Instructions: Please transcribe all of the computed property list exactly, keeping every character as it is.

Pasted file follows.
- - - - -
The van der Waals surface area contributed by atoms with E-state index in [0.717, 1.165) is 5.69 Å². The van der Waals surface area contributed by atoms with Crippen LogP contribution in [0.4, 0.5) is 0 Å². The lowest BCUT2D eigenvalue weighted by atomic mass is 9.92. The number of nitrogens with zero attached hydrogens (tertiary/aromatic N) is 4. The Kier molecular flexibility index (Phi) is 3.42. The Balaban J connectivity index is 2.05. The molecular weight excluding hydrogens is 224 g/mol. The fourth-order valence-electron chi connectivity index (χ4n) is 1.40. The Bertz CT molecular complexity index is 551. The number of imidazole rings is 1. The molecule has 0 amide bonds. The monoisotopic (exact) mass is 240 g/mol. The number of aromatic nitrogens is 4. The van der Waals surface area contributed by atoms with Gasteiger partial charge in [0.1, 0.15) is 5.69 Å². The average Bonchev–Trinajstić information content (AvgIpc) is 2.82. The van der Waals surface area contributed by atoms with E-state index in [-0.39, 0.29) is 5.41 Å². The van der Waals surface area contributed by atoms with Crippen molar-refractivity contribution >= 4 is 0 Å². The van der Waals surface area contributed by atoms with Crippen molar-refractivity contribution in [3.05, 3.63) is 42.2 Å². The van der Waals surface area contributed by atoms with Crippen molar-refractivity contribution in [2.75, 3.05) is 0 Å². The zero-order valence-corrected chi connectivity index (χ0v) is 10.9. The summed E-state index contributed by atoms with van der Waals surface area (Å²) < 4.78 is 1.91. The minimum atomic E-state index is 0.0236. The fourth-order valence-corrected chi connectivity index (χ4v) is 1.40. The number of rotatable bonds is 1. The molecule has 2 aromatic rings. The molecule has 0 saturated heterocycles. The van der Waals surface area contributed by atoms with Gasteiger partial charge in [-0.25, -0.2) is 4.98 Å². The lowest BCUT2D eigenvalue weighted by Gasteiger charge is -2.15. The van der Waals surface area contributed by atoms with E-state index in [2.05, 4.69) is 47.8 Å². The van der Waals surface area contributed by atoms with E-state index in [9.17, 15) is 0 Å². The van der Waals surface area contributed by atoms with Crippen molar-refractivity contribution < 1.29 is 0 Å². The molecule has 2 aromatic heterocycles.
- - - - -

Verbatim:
The van der Waals surface area contributed by atoms with E-state index in [0.717, 1.165) is 5.69 Å². The van der Waals surface area contributed by atoms with Crippen LogP contribution in [0.4, 0.5) is 0 Å². The lowest BCUT2D eigenvalue weighted by atomic mass is 9.92. The number of nitrogens with zero attached hydrogens (tertiary/aromatic N) is 4. The Kier molecular flexibility index (Phi) is 3.42. The Balaban J connectivity index is 2.05. The molecular weight excluding hydrogens is 224 g/mol. The fourth-order valence-electron chi connectivity index (χ4n) is 1.40. The Bertz CT molecular complexity index is 551. The number of imidazole rings is 1. The molecule has 0 amide bonds. The monoisotopic (exact) mass is 240 g/mol. The number of aromatic nitrogens is 4. The van der Waals surface area contributed by atoms with Gasteiger partial charge in [0.1, 0.15) is 5.69 Å². The average Bonchev–Trinajstić information content (AvgIpc) is 2.82. The van der Waals surface area contributed by atoms with E-state index in [-0.39, 0.29) is 5.41 Å². The van der Waals surface area contributed by atoms with Crippen molar-refractivity contribution >= 4 is 0 Å². The van der Waals surface area contributed by atoms with Crippen molar-refractivity contribution in [3.05, 3.63) is 42.2 Å². The van der Waals surface area contributed by atoms with Crippen molar-refractivity contribution in [2.75, 3.05) is 0 Å². The zero-order valence-corrected chi connectivity index (χ0v) is 10.9. The summed E-state index contributed by atoms with van der Waals surface area (Å²) < 4.78 is 1.91. The minimum atomic E-state index is 0.0236. The fourth-order valence-corrected chi connectivity index (χ4v) is 1.40. The number of rotatable bonds is 1. The molecule has 2 aromatic rings. The molecule has 0 saturated heterocycles. The van der Waals surface area contributed by atoms with Gasteiger partial charge in [-0.25, -0.2) is 4.98 Å². The lowest BCUT2D eigenvalue weighted by Gasteiger charge is -2.15. The van der Waals surface area contributed by atoms with E-state index in [2.05, 4.69) is 47.8 Å². The van der Waals surface area contributed by atoms with E-state index in [9.17, 15) is 0 Å². The van der Waals surface area contributed by atoms with Crippen molar-refractivity contribution < 1.29 is 0 Å². The molecule has 2 aromatic heterocycles.